Genealogists love history, mystery and centennials, don’t you? So, a genealogist doing research in Austria-Hungary may note that it is one hundred years since Archduke Franz Ferdinand Crown Prince of Austria-Hungary and his wife Sophie, Duchess of Hohenberg were murdered in Sarajevo on June 28, 1914. This is the event that set off the chain of events that began World War I.
A hundred years usually means lots to the family history researcher. Lots of new lines on the family tree chart. Lots of genealogical research to be done.
To recall this historic event, we genealogy researchers will look briefly at the Archduke Franz Ferdinand’s family history. Royal lineage like this is exciting for the professional genealogist because most of us wish we, too, had royal family members. And we say we’ll look briefly at it because the lineage charts for this family go on and on for centuries back.
In many families where one “marries up” or “marries down”, there are uneven and bumpy roads both on the family tree chart and in reality. Genealogists will find that Archduke Franz Ferdinand is no different. He has history, mystery and more.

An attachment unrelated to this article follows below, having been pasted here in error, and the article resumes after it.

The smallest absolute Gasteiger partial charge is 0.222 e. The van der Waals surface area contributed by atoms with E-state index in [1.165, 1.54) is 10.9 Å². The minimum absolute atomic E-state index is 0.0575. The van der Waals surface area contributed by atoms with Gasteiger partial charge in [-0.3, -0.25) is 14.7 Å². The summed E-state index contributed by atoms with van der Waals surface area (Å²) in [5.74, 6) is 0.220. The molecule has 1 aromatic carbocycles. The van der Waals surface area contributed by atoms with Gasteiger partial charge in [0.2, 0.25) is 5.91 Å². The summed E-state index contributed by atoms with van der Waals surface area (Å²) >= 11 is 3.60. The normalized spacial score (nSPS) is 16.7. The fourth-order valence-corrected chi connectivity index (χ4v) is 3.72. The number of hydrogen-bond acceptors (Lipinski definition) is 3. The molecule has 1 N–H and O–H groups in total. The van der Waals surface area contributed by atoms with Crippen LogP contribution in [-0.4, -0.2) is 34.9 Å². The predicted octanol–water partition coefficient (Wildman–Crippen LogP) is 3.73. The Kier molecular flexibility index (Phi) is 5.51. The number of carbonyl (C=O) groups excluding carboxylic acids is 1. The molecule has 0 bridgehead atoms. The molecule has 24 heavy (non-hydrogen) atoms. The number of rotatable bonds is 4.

First, his title of Archduke is mysterious. It is below king and above duke. It’s tricky for the genealogist to figure out the whys of this title but let’s just say there was some wrangling with status and inheritance issues throughout this European area that his family ruled. When a genealogist looks through the history here, he’ll see many emperors, kinds, dukes, princes…and, of course, a bunch of archdukes.
The male family members who ruled the Habsburg territory in Austria were the ones who initially bore this title. The inheritance issues in the territories prevented archdukes from having the same status as those descending from the Austrian crown lines, ensuring that some properties remained in the possession of the rulers who were vested in the Austrian crown.
Some quick parental facts for the genealogy researcher: Franz Ferdinand’s parents were Archduke Karl Ludwig of Austria and his second (of four) wife Princess Maria Annunciata of Bourbon-Two Sicilies.
Now about Franz Ferdinand’s sibilings. He was the eldest of four children: